They said it was gross misconduct and fired me. I tried to explain what happened and they wouldn't listen. What happened was there was a white styrofoam cup on my desk, I didn't know what was in it, I took a drink realized it was alcohol and put it down ( apparently it was from another employee who was also fired). I don't drink on the job, this was the first time something like this happened. I was never tested for alcohol consumption. I worked on 3-24-13, 3-25-13, 3-26-13. 3-27 and 3-28 were my days off, I got sick with the flu and returned to work on 4-2-13. On 4-2-13 the company fired me saying it was against company policy. Why would they let me work 3 days after watching the video? Is there anything I can do?
Your rights as an employee without a written contract or union affiliation are very limited. You could tell you employer in writing and (politely) ask them to reconsider. There have no duty to move within 3 days time or any other delay, and you could, in an at will state like California, have been fired for no reason.
The above is general legal and business analysis. It is not "legal advice" but analysis, and different lawyers may analyse this matter differently, especially if there are additional facts not reflected in the question. I am not your attorney until retained by a written retainer agreement signed by both of us. I am only licensed in California. See also avvo.com terms and conditions item 9, incorporated as if it was reprinted here.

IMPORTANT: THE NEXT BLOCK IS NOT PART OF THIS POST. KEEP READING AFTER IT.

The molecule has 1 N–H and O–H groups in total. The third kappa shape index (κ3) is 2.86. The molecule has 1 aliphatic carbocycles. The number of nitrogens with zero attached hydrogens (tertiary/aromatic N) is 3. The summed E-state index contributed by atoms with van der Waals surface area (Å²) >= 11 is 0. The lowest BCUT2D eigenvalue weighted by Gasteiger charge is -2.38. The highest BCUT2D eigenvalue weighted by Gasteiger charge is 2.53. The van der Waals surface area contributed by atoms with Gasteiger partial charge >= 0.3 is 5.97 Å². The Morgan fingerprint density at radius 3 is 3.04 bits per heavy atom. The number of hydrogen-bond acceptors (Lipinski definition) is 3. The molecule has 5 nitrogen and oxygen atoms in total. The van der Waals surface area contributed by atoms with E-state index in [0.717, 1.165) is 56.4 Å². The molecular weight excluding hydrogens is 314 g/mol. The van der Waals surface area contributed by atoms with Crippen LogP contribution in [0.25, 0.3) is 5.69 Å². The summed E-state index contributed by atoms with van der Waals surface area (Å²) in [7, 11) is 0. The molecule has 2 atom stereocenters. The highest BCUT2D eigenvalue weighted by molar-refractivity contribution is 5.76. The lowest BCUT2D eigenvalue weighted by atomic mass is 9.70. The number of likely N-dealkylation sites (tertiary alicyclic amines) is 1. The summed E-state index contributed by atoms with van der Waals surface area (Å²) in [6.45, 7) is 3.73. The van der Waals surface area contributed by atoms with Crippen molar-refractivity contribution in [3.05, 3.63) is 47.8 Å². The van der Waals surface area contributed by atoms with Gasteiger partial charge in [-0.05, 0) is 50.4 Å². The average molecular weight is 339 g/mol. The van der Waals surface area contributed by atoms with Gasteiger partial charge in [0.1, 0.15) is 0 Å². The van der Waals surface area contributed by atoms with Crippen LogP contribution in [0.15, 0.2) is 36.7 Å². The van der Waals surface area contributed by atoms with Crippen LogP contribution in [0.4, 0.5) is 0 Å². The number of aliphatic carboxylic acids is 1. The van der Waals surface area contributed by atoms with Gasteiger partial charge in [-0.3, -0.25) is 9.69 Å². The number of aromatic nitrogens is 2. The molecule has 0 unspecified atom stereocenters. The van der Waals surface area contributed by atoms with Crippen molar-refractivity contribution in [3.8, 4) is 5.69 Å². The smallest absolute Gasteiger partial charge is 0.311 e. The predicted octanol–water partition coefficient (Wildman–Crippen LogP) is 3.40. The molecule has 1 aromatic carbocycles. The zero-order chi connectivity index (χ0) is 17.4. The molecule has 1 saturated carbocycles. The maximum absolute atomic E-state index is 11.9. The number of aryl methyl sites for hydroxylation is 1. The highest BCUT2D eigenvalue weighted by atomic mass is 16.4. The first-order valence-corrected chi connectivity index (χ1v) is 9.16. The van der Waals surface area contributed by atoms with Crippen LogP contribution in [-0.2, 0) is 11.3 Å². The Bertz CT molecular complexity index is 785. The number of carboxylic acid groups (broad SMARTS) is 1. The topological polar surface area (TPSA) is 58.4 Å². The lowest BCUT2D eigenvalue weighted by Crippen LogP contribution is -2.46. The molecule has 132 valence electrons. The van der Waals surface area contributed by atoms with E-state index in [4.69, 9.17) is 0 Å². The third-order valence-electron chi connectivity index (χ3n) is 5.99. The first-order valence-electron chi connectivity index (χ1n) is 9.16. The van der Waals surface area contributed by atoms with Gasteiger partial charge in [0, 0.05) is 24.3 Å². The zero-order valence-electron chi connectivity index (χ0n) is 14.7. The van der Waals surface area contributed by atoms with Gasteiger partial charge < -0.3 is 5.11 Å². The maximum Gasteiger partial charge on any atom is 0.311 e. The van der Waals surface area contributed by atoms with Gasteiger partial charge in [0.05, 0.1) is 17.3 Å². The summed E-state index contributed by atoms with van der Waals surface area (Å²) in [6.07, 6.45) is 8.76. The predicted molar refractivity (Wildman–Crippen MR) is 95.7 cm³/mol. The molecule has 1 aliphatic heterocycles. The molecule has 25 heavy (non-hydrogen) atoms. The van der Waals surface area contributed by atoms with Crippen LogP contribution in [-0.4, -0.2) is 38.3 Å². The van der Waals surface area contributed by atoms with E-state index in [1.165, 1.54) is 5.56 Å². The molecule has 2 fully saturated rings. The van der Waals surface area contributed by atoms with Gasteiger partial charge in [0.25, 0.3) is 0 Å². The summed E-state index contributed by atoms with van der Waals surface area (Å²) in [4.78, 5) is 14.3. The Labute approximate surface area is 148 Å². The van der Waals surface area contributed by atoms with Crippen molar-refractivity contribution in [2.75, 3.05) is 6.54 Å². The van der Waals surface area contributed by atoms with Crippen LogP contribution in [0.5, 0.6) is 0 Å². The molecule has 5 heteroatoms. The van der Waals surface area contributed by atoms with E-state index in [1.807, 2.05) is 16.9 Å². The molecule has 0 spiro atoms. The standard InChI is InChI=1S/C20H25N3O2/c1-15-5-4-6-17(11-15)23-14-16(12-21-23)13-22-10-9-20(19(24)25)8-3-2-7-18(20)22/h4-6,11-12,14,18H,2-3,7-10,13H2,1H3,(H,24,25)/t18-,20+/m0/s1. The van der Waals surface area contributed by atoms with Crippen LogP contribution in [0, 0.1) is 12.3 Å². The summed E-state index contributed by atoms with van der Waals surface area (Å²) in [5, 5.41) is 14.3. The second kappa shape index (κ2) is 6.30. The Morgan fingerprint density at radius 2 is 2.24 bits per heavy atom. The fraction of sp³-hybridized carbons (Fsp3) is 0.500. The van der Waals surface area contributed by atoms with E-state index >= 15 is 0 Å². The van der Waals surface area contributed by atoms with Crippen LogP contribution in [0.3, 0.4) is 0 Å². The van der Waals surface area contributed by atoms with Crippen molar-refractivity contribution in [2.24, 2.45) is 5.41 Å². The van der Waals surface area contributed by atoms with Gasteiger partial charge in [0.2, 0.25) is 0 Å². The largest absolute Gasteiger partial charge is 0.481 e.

Employment / Labor Attorney
California is an at-will state, meaning that your company can fire you for almost any reason. Unless you have a contract saying otherwise, you are most likely an at-will employee. Once your company decides to fire you, there isn't much you can do, especially if you have already tried explaining and they refuse to listen.
This response is general in nature and cannot be construed as legal advice, given that not all facts are known. Any information provided to you here is not meant to create an attorney-client relationship. If you would like additional information based on this response, please contact my office at 408-289-1701 to schedule a free consultation.